In my last post I referenced a recent interview with Bart Ehrman. I then asked readers to consider following questions:
- Is there really no place for the Ehrmans of the world within the church?
- Is it inherently impossible to be both an agnostic and a Christian?
I think these are two very important questions because of two opinions I hold:
- I suspect that most American Christians, if not Christians around the world, are functional agnostics.
- I suspect that most people who take the time to truly study the history of the formation of the organized Christianity will conclude that organized Christianity has taken a path that bears little resemblance to the compelling story of the poor Jewish carpenter described in the Gospels.
You may want to argue with my opinions, but let me unpack my thoughts a bit more before you write me off….
Consider one indisputable “fact” from the world of neuroscience: Human perception is inherently untrustworthy. Those who’ve heard me speak on this subject have heard me quote the respected etymologist/philosopher E.O. Wilson:
The brain is a machine designed not for understanding, but for survival. Consilience (1998), p. 96
Research on the human brain has more than adequately demonstrated that this amazing organ is capable of absolutely convincing human-beings that false is true. I think E.O. Wilson, along with about 4 billion neuroscientists (give or take a billion) would agree with this statement:
If your brain believes you must perceive the presence of a loving God in order to get you up in the morning, then your brain is more than capable of creating that illusion.
Now, to me, this conclusion is as obvious as gravity or the inherent superiority of Texas over Oklahoma. What puzzles me is how troubled Christians are by this statement. I should be more specific. I understand why Christians who have never been offered a thoughtful study of how science and faith can enrich each other would be agitated by this assertion. What puzzles me most is how vexing this statement is for very well-informed and scientifically astute Christians.
It seems that Christians think I’m saying something like, “Because the brain is capable of creating the illusion of God, there must not be a God.” Nothing could be farther from my position.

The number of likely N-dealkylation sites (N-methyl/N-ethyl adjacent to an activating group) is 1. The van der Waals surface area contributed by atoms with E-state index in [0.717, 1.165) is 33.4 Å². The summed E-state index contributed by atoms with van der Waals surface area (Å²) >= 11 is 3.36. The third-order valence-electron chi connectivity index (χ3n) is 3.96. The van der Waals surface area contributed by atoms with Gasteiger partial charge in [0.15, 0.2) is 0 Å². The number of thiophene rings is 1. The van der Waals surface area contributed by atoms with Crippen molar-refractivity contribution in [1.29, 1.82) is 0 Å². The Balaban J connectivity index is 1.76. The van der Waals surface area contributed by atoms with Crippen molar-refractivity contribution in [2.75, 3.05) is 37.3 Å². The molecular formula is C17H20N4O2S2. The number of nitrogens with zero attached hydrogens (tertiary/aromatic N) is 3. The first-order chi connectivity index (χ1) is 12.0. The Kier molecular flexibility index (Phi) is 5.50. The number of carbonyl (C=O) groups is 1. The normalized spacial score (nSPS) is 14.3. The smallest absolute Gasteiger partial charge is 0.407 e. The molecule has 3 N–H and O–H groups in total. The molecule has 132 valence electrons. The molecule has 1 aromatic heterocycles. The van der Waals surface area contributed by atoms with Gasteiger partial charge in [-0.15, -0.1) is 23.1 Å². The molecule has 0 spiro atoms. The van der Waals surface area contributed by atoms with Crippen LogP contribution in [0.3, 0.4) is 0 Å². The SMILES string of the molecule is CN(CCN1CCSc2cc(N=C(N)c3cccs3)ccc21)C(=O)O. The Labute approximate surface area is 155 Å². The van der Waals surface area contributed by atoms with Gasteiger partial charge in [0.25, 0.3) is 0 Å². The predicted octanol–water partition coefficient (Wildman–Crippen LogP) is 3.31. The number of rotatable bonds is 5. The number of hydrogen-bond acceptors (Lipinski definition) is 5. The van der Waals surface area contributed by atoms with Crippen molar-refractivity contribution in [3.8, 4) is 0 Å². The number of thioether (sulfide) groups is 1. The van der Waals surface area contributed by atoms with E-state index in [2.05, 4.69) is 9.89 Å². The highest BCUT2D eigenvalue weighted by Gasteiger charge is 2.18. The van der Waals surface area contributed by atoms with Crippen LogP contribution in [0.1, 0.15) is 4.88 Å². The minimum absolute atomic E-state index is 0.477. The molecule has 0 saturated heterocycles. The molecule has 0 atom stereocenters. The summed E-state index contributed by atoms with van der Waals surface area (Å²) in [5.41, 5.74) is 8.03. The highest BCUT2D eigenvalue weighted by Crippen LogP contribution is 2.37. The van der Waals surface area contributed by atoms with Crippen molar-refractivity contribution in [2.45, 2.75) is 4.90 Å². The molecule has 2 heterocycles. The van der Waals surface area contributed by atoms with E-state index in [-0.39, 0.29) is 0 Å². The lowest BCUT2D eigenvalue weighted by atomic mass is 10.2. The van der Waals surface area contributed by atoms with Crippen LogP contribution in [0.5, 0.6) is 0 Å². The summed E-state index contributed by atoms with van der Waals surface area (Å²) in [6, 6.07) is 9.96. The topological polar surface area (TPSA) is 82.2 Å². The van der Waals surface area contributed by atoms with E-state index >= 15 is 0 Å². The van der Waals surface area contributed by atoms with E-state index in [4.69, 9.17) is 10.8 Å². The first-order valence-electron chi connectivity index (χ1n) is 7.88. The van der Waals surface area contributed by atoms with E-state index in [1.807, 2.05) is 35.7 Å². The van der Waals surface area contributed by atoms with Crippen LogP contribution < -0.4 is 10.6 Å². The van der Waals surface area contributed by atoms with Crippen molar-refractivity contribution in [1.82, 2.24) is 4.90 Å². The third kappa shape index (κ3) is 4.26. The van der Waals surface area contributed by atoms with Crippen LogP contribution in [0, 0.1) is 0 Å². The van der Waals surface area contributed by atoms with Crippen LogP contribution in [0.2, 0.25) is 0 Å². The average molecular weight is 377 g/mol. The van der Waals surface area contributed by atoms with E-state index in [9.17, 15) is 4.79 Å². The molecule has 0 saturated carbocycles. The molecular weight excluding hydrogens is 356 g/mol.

Consider this dilemma. Christianity is built upon thousands of years of Jewish and Christian perceptions. All of scripture is ultimately the story of experiences that individuals and groups perceived as the work of God. Science has demonstrated that human perception is faulty, and so there is no possible way to “prove” that any perception provides evidence for Truth.
One way of summarizing the message of Jesus would be this:
There is a loving God who is redeeming a very broken creation. I’m telling you and showing you that God’s method of redemption is sacrificial love. If you want to live a meaningful life in God’s Kingdom, then you will follow me by committing yourself to overcoming your inherent selfishness and living a life of sacrificial love.
It’s simply not possible to “prove” that this is true, which is why we Christians say a person must make this commitment “in faith.”
Now, tell me if my thinking is muddled at this point, but follow this logic:
- An agnostic someone who is simply saying, “I don’t know” when it comes to the existence of God.
- Christianity is built upon a story that cannot possibly be “proven” to be true.
- Therefore, Christians, by definition, must also be agnostics.
On this important weekend in the life of our Church, I’m especially interested in hearing from my minister-friends on this. As much as I’m guilty of just tipping sacred cows to listen to them moo, I actually think this line of thinking is crucial for the Church. I’ve sat in my office with hundreds of people who have dropped out of organized religion because they “perceived” that there’s no place for someone who declares, “I don’t know if any of it is ‘true,’ but I’m seeking to follow anyway.”
So, I suppose I would frame the question like this:
What are you afraid would happen to Christianity if preachers declared, “Of course you don’t have to believe the story is true. It’s more than enough to live as if it is true.”
He is risen. (Yep, I faith it.)